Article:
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Opinion | Game?China’s big crackdown is in really big capital

Where will the axis fall next? Billions of dollars have been lost, many are at stake, and almost all are in Hong Kong or New York offshore listed companies. Can you create a predictable pattern from the whirlwind of this new policy?ask Schrilen.

Does Big Tech in China have a future? This is a question investors are asking after Beijing has launched a series of regulatory crackdowns on domestic consumer tech companies. Where will the axis fall next? Billions of dollars have been lost, many are at stake, and almost all are in Hong Kong or New York offshore listed companies. Can you create a predictable pattern from the whirlwind of this new policy?

Four Pillars of Regulatory Supervision Looks like it exists so you can read about here.. But there were also signs that the crackdown wasn’t surprising at all.

2018, Xi Jinping President expressed discomfort after school tutor industry, commented as follows in a speech. It should not be “profit driven”. Finally the state legislature Formalized his feelings last week. The TAL Education Group and the New Oriental Education & Technology Group have plunged their market value to liquidation levels, especially in this sector.

Or think about what happened now. Video game publishers such as Tencent and NetEase suddenly became bloody on Tuesday after an outlet operated by Xinhua News Agency published an article on how harmful video games are to young people in China.It reflected the latest edict of the state legislature, which clearly stated that schools and parents needed to do so. “Prevent internet addiction“To reduce the burden on students. The government news agency’s” investigative journalism “accused video games of being” mental opium. ” After that, the online link was deleted, but the market was opened. News: Tencent plummeted about 11% before reducing losses. And I learned the lesson. The company soon announced that it would ban in-game purchases for minors under the age of 12 and tighten the play time limit for children.

Government concerns about for-profit education and internet addiction are nothing new. What is surprising is the size, breadth and dedication of the various bureaucracy involved.China It doesn’t seem to care how much money foreign investors have lost, And just getting started Reconciliation sound When the sale spreads to the land market.

That’s a clue as to what China is doing. Beijing has no problem with Big Tech itself. After all, Didi’s ride-hailing app and Meituan’s food delivery network are very convenient for Chinese consumers. Rather, it is the amount of money that has been invested in these companies. The latest crackdowns and warnings target the hot portfolio and venture capital stream that continues to enter the sector Beijing is trying to curb.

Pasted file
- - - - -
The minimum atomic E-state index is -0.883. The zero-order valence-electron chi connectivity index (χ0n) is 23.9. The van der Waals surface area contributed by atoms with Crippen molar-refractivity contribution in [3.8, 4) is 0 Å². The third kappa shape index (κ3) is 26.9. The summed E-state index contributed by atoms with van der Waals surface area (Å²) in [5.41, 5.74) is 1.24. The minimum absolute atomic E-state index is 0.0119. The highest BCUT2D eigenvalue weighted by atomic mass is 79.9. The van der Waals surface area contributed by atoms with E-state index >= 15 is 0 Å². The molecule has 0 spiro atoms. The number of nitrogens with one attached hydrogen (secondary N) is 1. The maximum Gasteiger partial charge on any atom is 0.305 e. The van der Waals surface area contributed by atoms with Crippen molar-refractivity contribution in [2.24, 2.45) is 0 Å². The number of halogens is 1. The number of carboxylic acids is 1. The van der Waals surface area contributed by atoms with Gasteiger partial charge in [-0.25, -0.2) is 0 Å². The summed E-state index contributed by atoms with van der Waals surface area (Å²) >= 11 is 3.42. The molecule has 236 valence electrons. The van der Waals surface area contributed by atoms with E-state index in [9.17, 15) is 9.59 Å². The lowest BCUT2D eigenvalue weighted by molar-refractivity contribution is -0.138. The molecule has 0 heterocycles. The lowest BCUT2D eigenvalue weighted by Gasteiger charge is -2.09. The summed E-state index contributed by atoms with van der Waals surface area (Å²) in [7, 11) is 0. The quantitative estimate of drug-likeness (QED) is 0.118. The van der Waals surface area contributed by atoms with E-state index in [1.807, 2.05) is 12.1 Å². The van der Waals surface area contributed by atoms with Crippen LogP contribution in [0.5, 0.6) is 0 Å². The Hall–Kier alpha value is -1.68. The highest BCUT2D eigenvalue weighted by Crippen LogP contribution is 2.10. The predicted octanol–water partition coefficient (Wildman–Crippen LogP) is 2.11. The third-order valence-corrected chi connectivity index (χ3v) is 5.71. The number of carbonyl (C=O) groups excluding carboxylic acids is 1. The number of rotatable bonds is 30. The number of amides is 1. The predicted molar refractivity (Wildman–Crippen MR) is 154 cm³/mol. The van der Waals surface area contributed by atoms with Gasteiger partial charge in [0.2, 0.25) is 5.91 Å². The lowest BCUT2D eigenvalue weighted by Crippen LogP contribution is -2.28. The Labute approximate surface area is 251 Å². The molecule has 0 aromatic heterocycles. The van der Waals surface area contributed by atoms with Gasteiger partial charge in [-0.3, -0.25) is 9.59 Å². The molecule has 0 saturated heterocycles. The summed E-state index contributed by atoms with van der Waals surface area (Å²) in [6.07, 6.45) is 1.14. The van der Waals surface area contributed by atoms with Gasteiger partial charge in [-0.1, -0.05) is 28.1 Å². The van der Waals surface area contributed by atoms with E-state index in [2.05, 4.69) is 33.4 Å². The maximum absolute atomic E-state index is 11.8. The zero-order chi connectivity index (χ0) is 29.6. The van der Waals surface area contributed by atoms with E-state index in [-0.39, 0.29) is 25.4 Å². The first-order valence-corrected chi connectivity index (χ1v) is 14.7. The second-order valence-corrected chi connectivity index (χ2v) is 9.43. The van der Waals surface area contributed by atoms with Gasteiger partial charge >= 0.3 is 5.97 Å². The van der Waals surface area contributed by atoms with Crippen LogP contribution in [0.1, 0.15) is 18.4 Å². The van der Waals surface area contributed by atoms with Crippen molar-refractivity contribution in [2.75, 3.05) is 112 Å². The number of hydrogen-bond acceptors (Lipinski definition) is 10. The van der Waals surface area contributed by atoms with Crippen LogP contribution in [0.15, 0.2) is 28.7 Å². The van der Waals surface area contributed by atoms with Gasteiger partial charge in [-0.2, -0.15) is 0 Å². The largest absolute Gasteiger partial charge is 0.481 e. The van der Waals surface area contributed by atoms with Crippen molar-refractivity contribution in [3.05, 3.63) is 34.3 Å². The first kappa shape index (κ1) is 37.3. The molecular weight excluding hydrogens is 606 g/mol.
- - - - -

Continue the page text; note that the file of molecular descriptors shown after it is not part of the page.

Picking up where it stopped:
Tencent has survived all sorts of storms, from antitrust laws to previous campaigns. Video game addiction,and Employee was suspected of transplanting.. However, liquidity and investment continued to flow, being drawn into its lucrative business. Its core video games and WeChat platform underpin the dollar box, averaging 36% operating profit growth over the last three years.

Investor enthusiasm allowed Tencent to refinance and issue cheap dollar bonds. Therefore, there was more money to invest in the future. Lock your video game supply chain up and down the same as Expansion to venture capital investment.. It was becoming the champion among Chinese tech startups. And Beijing doesn’t like to see any entity, except itself, so powerful.

China may have questioned the ethics of a commercial tutoring company in the past.But that’s what companies do A flood of speculative venture capital

The government has recognized that investors are hijacking the state-dominated education sector with huge capital. And it stopped the liquidity train.

The market-oriented Chicago school, with the help of a nasty bureaucracy, acknowledges that benevolent dictators can be as efficient in social and economic development as an orderly competitive market. increase.

China sees itself as a benevolent authoritarian regime and seeks to maintain an efficient capital market. Now it’s being rethought. In Beijing’s view, hot money is not where the authorities want to go. Indeed, it was in the process of creating competing power centers that could rival the central government.

So what can we read from these tea leaves? Stay away from where hot money goes. Sooner or later, China will curb its enthusiasm and send the sector into a crash landing.

ShuliRen is a Bloomberg columnist. The views expressed are her own.

Opinion | Game?China’s big crackdown is in really big capital

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